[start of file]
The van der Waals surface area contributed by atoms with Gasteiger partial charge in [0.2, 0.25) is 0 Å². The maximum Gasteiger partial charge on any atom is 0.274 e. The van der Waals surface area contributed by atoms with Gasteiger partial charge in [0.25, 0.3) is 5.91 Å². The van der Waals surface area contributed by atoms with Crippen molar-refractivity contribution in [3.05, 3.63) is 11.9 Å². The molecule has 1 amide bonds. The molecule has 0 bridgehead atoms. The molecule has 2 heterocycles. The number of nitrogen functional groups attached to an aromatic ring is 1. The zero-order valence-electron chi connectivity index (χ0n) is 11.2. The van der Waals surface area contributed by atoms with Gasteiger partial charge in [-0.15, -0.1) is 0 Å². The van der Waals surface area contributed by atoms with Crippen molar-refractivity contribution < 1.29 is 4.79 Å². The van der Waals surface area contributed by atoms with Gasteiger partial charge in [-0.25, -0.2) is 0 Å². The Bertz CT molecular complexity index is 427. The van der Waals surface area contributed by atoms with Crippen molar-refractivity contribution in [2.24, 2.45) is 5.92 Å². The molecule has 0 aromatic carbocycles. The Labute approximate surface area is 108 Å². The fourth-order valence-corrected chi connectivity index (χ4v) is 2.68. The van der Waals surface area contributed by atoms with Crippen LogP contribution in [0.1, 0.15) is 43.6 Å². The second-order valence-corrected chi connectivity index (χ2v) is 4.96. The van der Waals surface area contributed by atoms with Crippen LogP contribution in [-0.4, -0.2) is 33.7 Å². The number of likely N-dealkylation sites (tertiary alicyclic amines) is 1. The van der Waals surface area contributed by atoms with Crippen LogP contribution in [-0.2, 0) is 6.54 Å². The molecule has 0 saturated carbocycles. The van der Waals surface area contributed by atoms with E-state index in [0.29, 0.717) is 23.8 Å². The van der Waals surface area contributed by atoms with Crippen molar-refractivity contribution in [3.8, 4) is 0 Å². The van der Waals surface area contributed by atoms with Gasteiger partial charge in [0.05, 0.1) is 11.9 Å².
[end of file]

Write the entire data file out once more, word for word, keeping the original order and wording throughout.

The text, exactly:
The van der Waals surface area contributed by atoms with Gasteiger partial charge in [0.2, 0.25) is 0 Å². The maximum Gasteiger partial charge on any atom is 0.274 e. The van der Waals surface area contributed by atoms with Gasteiger partial charge in [0.25, 0.3) is 5.91 Å². The van der Waals surface area contributed by atoms with Crippen molar-refractivity contribution in [3.05, 3.63) is 11.9 Å². The molecule has 1 amide bonds. The molecule has 0 bridgehead atoms. The molecule has 2 heterocycles. The number of nitrogen functional groups attached to an aromatic ring is 1. The zero-order valence-electron chi connectivity index (χ0n) is 11.2. The van der Waals surface area contributed by atoms with Gasteiger partial charge in [-0.15, -0.1) is 0 Å². The van der Waals surface area contributed by atoms with Crippen molar-refractivity contribution < 1.29 is 4.79 Å². The van der Waals surface area contributed by atoms with Gasteiger partial charge in [-0.25, -0.2) is 0 Å². The Bertz CT molecular complexity index is 427. The van der Waals surface area contributed by atoms with Crippen molar-refractivity contribution in [2.24, 2.45) is 5.92 Å². The molecule has 0 aromatic carbocycles. The Labute approximate surface area is 108 Å². The fourth-order valence-corrected chi connectivity index (χ4v) is 2.68. The van der Waals surface area contributed by atoms with Crippen LogP contribution in [0.1, 0.15) is 43.6 Å². The second-order valence-corrected chi connectivity index (χ2v) is 4.96. The van der Waals surface area contributed by atoms with Crippen LogP contribution in [-0.4, -0.2) is 33.7 Å². The number of likely N-dealkylation sites (tertiary alicyclic amines) is 1. The van der Waals surface area contributed by atoms with Crippen LogP contribution in [-0.2, 0) is 6.54 Å². The molecule has 0 saturated carbocycles. The van der Waals surface area contributed by atoms with E-state index in [0.29, 0.717) is 23.8 Å². The van der Waals surface area contributed by atoms with Crippen molar-refractivity contribution in [3.8, 4) is 0 Å². The van der Waals surface area contributed by atoms with Gasteiger partial charge in [0.05, 0.1) is 11.9 Å².